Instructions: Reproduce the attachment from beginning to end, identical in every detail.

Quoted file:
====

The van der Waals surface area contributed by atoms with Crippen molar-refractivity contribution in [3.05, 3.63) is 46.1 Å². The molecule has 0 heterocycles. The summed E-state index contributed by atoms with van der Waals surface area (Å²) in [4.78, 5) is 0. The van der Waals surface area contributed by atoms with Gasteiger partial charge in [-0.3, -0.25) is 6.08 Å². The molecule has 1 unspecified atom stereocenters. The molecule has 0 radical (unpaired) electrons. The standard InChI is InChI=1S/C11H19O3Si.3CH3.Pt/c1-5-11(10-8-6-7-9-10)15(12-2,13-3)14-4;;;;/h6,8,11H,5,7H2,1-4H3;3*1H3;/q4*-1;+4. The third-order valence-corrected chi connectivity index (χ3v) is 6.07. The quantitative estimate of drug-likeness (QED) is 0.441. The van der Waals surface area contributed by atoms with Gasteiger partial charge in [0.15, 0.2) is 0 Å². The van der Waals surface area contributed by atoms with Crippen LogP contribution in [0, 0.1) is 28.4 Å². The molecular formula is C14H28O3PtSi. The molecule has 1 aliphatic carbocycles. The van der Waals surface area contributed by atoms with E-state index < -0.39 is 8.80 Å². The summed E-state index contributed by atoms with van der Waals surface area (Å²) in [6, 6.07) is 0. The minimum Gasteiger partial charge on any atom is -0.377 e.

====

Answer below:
The van der Waals surface area contributed by atoms with Crippen molar-refractivity contribution in [3.05, 3.63) is 46.1 Å². The molecule has 0 heterocycles. The summed E-state index contributed by atoms with van der Waals surface area (Å²) in [4.78, 5) is 0. The van der Waals surface area contributed by atoms with Gasteiger partial charge in [-0.3, -0.25) is 6.08 Å². The molecule has 1 unspecified atom stereocenters. The molecule has 0 radical (unpaired) electrons. The standard InChI is InChI=1S/C11H19O3Si.3CH3.Pt/c1-5-11(10-8-6-7-9-10)15(12-2,13-3)14-4;;;;/h6,8,11H,5,7H2,1-4H3;3*1H3;/q4*-1;+4. The third-order valence-corrected chi connectivity index (χ3v) is 6.07. The quantitative estimate of drug-likeness (QED) is 0.441. The van der Waals surface area contributed by atoms with Gasteiger partial charge in [0.15, 0.2) is 0 Å². The van der Waals surface area contributed by atoms with Crippen LogP contribution in [0, 0.1) is 28.4 Å². The molecular formula is C14H28O3PtSi. The molecule has 1 aliphatic carbocycles. The van der Waals surface area contributed by atoms with E-state index < -0.39 is 8.80 Å². The summed E-state index contributed by atoms with van der Waals surface area (Å²) in [6, 6.07) is 0. The minimum Gasteiger partial charge on any atom is -0.377 e.